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British Landrace Pigs

The British Landrace is a new addition to our herd.  We took possession of a boar and three gilts in March 2011.  The BPA survey in 2013 suggests there are 463 sows (2011 - 671 sows), but only 308 of these are being bred pure and more worrying for the breed is that there are only 26 (2011 - 19) breeders.  The majority of the breed resides in Northern Ireland. In 2015 the RBST recognised its precarious state and it now appears on their watchlist.


The British Landrace is a relatively new breed, and is classed as a modern breed.  They are fast growing, producing good daily live weight gain with a high lean meat content.  The sows have good mothering abilities, producing and rearing large litters of piglets. 

History of the British Landrace Pig


The first Landrace pigs were imported into Britain from Sweden in 1949 (4 boars and 8 gilts) with other imports to follow from 1953 onwards, these came into Northern Ireland, the Isle of Man and the Channel Islands.

The British Landrace Pig Society was formed to create a herd book for the first offspring born 1950, from the 1949 importation, and an evaluation scheme was created, with the first Pig Testing Scheme for daily gain and fat depths, a testing station was built at Stockton-on-Forest, York. This was a first example of pig testing in the UK, and a testament to the foresight of the founder members of the Society, as to the future needs in commercial and pedigree pig production.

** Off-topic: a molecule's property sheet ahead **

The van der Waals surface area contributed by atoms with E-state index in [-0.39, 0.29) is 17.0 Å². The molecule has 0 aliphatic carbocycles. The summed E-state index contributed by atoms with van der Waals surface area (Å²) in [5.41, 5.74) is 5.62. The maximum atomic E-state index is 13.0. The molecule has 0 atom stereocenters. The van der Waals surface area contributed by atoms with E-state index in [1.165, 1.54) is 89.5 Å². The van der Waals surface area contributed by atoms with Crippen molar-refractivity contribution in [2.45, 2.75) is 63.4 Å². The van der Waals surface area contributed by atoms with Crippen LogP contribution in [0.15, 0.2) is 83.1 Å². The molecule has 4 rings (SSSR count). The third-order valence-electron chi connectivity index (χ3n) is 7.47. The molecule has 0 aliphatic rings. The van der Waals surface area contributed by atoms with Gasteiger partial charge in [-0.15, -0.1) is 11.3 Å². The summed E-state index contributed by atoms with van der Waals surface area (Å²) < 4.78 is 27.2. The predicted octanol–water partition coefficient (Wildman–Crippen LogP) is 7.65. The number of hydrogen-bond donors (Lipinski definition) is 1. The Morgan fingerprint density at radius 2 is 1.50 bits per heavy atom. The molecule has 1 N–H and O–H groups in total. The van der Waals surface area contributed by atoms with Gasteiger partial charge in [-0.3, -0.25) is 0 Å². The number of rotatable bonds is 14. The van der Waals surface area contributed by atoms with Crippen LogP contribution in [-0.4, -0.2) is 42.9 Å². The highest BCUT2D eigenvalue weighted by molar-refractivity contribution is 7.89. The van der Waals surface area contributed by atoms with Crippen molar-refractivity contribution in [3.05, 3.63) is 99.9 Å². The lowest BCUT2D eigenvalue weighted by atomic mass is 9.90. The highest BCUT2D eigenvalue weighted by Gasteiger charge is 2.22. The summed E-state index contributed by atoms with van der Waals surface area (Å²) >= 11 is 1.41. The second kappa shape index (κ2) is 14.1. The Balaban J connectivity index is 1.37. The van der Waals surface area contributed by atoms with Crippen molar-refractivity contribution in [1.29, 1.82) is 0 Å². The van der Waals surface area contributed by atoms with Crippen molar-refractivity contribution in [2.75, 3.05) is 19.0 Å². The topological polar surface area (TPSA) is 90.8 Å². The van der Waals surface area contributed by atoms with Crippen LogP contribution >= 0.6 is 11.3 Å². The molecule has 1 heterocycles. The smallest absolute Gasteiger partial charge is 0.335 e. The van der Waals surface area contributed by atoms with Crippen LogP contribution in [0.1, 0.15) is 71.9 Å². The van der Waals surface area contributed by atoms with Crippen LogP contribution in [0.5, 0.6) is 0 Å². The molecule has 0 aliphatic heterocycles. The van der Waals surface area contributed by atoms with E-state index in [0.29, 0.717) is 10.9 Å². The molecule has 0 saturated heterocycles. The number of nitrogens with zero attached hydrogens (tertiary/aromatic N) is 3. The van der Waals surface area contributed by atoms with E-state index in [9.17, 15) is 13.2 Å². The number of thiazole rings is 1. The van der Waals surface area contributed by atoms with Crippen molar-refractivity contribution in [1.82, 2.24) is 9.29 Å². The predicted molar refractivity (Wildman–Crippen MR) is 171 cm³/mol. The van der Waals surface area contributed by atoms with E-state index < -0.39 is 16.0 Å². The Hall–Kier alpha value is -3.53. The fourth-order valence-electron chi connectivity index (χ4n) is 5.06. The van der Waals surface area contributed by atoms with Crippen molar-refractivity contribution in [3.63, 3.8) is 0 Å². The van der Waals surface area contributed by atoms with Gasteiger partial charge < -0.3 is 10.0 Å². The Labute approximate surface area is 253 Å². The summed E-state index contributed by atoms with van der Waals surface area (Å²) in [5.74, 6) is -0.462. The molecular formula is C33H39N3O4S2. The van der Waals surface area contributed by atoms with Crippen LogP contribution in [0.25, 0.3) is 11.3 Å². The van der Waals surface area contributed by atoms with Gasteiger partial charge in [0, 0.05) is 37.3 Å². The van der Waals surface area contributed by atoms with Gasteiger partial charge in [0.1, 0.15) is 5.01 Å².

The British Landrace Pig Society joined forces with NPBA now the British Pig Association in 1978.


New bloodlines were imported from Norway in the 1980s and some new bloodlines into Northern Ireland from Finland and more recently from Norway.

The British Landrace is a very versatile breed, performing well under either indoor or outdoor systems of management. Sows have the ability to produce and rear large litters of piglets with very good daily gain and high lean meat content, in a superbly fleshed carcase, which is ideal for either fresh pork or bacon production.

Over 90% of hybrid gilt production in Western Europe and North America uses Landrace bloodlines as the foundation for the profitable production of quality pigmeat.

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